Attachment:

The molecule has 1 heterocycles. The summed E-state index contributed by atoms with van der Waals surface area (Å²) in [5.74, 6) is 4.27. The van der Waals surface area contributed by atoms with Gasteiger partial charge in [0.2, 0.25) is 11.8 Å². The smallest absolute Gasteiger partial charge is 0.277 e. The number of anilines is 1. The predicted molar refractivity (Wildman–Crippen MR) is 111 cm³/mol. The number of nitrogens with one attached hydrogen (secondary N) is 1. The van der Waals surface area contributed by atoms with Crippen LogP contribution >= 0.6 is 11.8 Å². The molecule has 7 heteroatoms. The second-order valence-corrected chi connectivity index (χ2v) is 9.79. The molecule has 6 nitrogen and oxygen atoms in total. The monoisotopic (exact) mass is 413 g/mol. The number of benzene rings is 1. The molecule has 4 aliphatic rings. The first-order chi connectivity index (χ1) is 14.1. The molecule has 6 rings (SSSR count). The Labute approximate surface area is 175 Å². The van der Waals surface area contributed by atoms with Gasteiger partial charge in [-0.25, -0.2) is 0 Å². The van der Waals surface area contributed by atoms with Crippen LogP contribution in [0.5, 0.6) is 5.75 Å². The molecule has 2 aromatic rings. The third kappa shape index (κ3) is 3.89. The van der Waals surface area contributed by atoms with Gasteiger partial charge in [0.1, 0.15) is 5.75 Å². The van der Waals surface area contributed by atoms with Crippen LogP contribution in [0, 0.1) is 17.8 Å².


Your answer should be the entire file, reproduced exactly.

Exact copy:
The molecule has 1 heterocycles. The summed E-state index contributed by atoms with van der Waals surface area (Å²) in [5.74, 6) is 4.27. The van der Waals surface area contributed by atoms with Gasteiger partial charge in [0.2, 0.25) is 11.8 Å². The smallest absolute Gasteiger partial charge is 0.277 e. The number of anilines is 1. The predicted molar refractivity (Wildman–Crippen MR) is 111 cm³/mol. The number of nitrogens with one attached hydrogen (secondary N) is 1. The van der Waals surface area contributed by atoms with Crippen LogP contribution >= 0.6 is 11.8 Å². The molecule has 7 heteroatoms. The second-order valence-corrected chi connectivity index (χ2v) is 9.79. The molecule has 6 nitrogen and oxygen atoms in total. The monoisotopic (exact) mass is 413 g/mol. The number of benzene rings is 1. The molecule has 4 aliphatic rings. The first-order chi connectivity index (χ1) is 14.1. The molecule has 6 rings (SSSR count). The Labute approximate surface area is 175 Å². The van der Waals surface area contributed by atoms with Gasteiger partial charge in [-0.25, -0.2) is 0 Å². The van der Waals surface area contributed by atoms with Crippen LogP contribution in [0.5, 0.6) is 5.75 Å². The molecule has 2 aromatic rings. The third kappa shape index (κ3) is 3.89. The van der Waals surface area contributed by atoms with Gasteiger partial charge in [0.1, 0.15) is 5.75 Å². The van der Waals surface area contributed by atoms with Crippen LogP contribution in [0, 0.1) is 17.8 Å².